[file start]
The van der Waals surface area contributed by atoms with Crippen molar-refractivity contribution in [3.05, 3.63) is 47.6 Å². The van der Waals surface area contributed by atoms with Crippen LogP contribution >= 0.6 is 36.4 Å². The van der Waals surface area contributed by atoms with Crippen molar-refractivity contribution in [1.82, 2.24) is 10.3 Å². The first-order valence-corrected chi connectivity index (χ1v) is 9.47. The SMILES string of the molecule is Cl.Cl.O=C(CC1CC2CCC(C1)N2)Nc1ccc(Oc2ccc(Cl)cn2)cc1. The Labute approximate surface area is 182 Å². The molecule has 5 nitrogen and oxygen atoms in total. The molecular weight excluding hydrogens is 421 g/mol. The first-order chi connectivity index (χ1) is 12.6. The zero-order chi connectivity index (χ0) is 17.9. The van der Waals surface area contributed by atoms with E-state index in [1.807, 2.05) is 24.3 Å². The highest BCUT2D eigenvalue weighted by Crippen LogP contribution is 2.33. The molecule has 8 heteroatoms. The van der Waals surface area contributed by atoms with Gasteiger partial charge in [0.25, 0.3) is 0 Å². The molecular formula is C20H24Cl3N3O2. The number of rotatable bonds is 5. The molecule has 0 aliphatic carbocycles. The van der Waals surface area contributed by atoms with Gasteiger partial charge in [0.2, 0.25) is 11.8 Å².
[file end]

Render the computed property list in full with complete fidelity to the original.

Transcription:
The van der Waals surface area contributed by atoms with Crippen molar-refractivity contribution in [3.05, 3.63) is 47.6 Å². The van der Waals surface area contributed by atoms with Crippen LogP contribution >= 0.6 is 36.4 Å². The van der Waals surface area contributed by atoms with Crippen molar-refractivity contribution in [1.82, 2.24) is 10.3 Å². The first-order valence-corrected chi connectivity index (χ1v) is 9.47. The SMILES string of the molecule is Cl.Cl.O=C(CC1CC2CCC(C1)N2)Nc1ccc(Oc2ccc(Cl)cn2)cc1. The Labute approximate surface area is 182 Å². The molecule has 5 nitrogen and oxygen atoms in total. The molecular weight excluding hydrogens is 421 g/mol. The first-order chi connectivity index (χ1) is 12.6. The zero-order chi connectivity index (χ0) is 17.9. The van der Waals surface area contributed by atoms with E-state index in [1.807, 2.05) is 24.3 Å². The highest BCUT2D eigenvalue weighted by Crippen LogP contribution is 2.33. The molecule has 8 heteroatoms. The van der Waals surface area contributed by atoms with Gasteiger partial charge in [0.25, 0.3) is 0 Å². The molecular formula is C20H24Cl3N3O2. The number of rotatable bonds is 5. The molecule has 0 aliphatic carbocycles. The van der Waals surface area contributed by atoms with Gasteiger partial charge in [0.2, 0.25) is 11.8 Å².